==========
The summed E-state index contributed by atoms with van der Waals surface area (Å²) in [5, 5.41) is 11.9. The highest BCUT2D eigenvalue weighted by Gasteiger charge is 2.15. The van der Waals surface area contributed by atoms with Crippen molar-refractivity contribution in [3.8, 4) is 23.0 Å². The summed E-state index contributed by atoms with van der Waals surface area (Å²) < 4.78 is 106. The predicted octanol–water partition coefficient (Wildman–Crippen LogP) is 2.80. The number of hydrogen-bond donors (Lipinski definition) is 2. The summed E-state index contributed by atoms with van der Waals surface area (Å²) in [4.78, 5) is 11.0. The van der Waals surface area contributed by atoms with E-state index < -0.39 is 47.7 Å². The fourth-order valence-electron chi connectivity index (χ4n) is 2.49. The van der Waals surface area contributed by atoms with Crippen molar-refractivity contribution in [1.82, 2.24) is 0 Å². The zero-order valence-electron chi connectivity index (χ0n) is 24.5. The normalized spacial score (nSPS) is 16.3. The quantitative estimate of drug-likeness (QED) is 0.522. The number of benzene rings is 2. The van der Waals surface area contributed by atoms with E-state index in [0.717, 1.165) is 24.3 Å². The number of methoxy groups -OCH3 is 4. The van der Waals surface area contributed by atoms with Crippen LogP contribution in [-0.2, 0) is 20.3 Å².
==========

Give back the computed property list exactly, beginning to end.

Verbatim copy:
The summed E-state index contributed by atoms with van der Waals surface area (Å²) in [5, 5.41) is 11.9. The highest BCUT2D eigenvalue weighted by Gasteiger charge is 2.15. The van der Waals surface area contributed by atoms with Crippen molar-refractivity contribution in [3.8, 4) is 23.0 Å². The summed E-state index contributed by atoms with van der Waals surface area (Å²) < 4.78 is 106. The predicted octanol–water partition coefficient (Wildman–Crippen LogP) is 2.80. The number of hydrogen-bond donors (Lipinski definition) is 2. The summed E-state index contributed by atoms with van der Waals surface area (Å²) in [4.78, 5) is 11.0. The van der Waals surface area contributed by atoms with E-state index < -0.39 is 47.7 Å². The fourth-order valence-electron chi connectivity index (χ4n) is 2.49. The van der Waals surface area contributed by atoms with Crippen molar-refractivity contribution in [1.82, 2.24) is 0 Å². The zero-order valence-electron chi connectivity index (χ0n) is 24.5. The normalized spacial score (nSPS) is 16.3. The quantitative estimate of drug-likeness (QED) is 0.522. The number of benzene rings is 2. The van der Waals surface area contributed by atoms with E-state index in [0.717, 1.165) is 24.3 Å². The number of methoxy groups -OCH3 is 4. The van der Waals surface area contributed by atoms with Crippen LogP contribution in [-0.2, 0) is 20.3 Å².